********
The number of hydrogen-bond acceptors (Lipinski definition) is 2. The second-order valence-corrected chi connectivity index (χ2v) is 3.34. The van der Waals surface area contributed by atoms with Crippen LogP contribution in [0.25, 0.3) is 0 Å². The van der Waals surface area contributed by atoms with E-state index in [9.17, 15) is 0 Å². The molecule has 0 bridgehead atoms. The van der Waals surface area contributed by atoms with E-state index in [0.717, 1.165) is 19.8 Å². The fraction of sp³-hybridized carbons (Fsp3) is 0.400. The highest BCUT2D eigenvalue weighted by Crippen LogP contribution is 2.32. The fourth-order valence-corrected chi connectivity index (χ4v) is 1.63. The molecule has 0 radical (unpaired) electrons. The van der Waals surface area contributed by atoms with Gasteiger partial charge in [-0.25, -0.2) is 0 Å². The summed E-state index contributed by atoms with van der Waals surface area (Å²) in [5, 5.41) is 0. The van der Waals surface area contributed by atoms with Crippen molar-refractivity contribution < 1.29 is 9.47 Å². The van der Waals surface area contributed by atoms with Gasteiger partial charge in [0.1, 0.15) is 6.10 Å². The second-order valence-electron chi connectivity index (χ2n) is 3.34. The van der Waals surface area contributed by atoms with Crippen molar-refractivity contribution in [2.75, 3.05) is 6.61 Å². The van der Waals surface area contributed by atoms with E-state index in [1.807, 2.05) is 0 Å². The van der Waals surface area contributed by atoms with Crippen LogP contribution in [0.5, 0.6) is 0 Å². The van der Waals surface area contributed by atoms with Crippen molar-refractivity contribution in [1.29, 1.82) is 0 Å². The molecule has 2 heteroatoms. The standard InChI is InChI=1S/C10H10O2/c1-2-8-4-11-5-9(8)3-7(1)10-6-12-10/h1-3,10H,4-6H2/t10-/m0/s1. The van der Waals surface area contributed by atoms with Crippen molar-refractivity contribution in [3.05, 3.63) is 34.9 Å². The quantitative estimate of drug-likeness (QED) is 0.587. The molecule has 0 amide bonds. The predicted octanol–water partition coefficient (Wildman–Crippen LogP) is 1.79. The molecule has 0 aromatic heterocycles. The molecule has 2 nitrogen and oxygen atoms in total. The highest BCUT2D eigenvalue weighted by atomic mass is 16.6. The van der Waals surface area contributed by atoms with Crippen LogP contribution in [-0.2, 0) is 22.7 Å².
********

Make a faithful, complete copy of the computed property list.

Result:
The number of hydrogen-bond acceptors (Lipinski definition) is 2. The second-order valence-corrected chi connectivity index (χ2v) is 3.34. The van der Waals surface area contributed by atoms with Crippen LogP contribution in [0.25, 0.3) is 0 Å². The van der Waals surface area contributed by atoms with E-state index in [9.17, 15) is 0 Å². The molecule has 0 bridgehead atoms. The van der Waals surface area contributed by atoms with E-state index in [0.717, 1.165) is 19.8 Å². The fraction of sp³-hybridized carbons (Fsp3) is 0.400. The highest BCUT2D eigenvalue weighted by Crippen LogP contribution is 2.32. The fourth-order valence-corrected chi connectivity index (χ4v) is 1.63. The molecule has 0 radical (unpaired) electrons. The van der Waals surface area contributed by atoms with Gasteiger partial charge in [-0.25, -0.2) is 0 Å². The summed E-state index contributed by atoms with van der Waals surface area (Å²) in [5, 5.41) is 0. The van der Waals surface area contributed by atoms with Crippen molar-refractivity contribution < 1.29 is 9.47 Å². The van der Waals surface area contributed by atoms with Gasteiger partial charge in [0.1, 0.15) is 6.10 Å². The second-order valence-electron chi connectivity index (χ2n) is 3.34. The van der Waals surface area contributed by atoms with Crippen molar-refractivity contribution in [2.75, 3.05) is 6.61 Å². The van der Waals surface area contributed by atoms with E-state index in [1.807, 2.05) is 0 Å². The van der Waals surface area contributed by atoms with Crippen LogP contribution in [0.5, 0.6) is 0 Å². The van der Waals surface area contributed by atoms with Crippen molar-refractivity contribution in [1.29, 1.82) is 0 Å². The molecule has 2 heteroatoms. The standard InChI is InChI=1S/C10H10O2/c1-2-8-4-11-5-9(8)3-7(1)10-6-12-10/h1-3,10H,4-6H2/t10-/m0/s1. The van der Waals surface area contributed by atoms with Crippen molar-refractivity contribution in [3.05, 3.63) is 34.9 Å². The quantitative estimate of drug-likeness (QED) is 0.587. The molecule has 0 amide bonds. The predicted octanol–water partition coefficient (Wildman–Crippen LogP) is 1.79. The molecule has 0 aromatic heterocycles. The molecule has 2 nitrogen and oxygen atoms in total. The highest BCUT2D eigenvalue weighted by atomic mass is 16.6. The van der Waals surface area contributed by atoms with Crippen LogP contribution in [-0.2, 0) is 22.7 Å².